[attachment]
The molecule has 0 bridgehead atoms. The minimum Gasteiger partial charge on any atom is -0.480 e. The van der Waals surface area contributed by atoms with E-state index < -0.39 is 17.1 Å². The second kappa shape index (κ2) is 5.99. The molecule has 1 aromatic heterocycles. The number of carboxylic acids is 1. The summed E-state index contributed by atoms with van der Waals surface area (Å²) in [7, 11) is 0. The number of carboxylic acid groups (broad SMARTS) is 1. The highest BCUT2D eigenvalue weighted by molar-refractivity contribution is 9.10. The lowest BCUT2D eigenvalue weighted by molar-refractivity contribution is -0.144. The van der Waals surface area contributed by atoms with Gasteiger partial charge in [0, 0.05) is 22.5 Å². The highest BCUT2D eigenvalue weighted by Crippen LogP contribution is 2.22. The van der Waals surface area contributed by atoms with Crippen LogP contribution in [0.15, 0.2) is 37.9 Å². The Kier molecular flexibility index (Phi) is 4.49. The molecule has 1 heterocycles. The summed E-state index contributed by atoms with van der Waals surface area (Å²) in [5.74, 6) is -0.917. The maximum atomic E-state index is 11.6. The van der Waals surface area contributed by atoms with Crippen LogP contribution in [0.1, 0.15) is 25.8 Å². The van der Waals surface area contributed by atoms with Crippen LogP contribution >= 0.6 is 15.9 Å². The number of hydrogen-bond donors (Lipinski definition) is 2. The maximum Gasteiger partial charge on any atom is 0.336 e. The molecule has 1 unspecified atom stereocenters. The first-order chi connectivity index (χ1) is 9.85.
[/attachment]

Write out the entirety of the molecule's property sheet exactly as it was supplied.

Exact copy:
The molecule has 0 bridgehead atoms. The minimum Gasteiger partial charge on any atom is -0.480 e. The van der Waals surface area contributed by atoms with E-state index < -0.39 is 17.1 Å². The second kappa shape index (κ2) is 5.99. The molecule has 1 aromatic heterocycles. The number of carboxylic acids is 1. The summed E-state index contributed by atoms with van der Waals surface area (Å²) in [7, 11) is 0. The number of carboxylic acid groups (broad SMARTS) is 1. The highest BCUT2D eigenvalue weighted by molar-refractivity contribution is 9.10. The lowest BCUT2D eigenvalue weighted by molar-refractivity contribution is -0.144. The van der Waals surface area contributed by atoms with Gasteiger partial charge in [0, 0.05) is 22.5 Å². The highest BCUT2D eigenvalue weighted by Crippen LogP contribution is 2.22. The van der Waals surface area contributed by atoms with Crippen LogP contribution in [0.15, 0.2) is 37.9 Å². The Kier molecular flexibility index (Phi) is 4.49. The molecule has 1 heterocycles. The summed E-state index contributed by atoms with van der Waals surface area (Å²) in [5.74, 6) is -0.917. The maximum atomic E-state index is 11.6. The van der Waals surface area contributed by atoms with Crippen LogP contribution in [0.1, 0.15) is 25.8 Å². The van der Waals surface area contributed by atoms with Crippen LogP contribution >= 0.6 is 15.9 Å². The number of hydrogen-bond donors (Lipinski definition) is 2. The maximum Gasteiger partial charge on any atom is 0.336 e. The molecule has 1 unspecified atom stereocenters. The first-order chi connectivity index (χ1) is 9.85.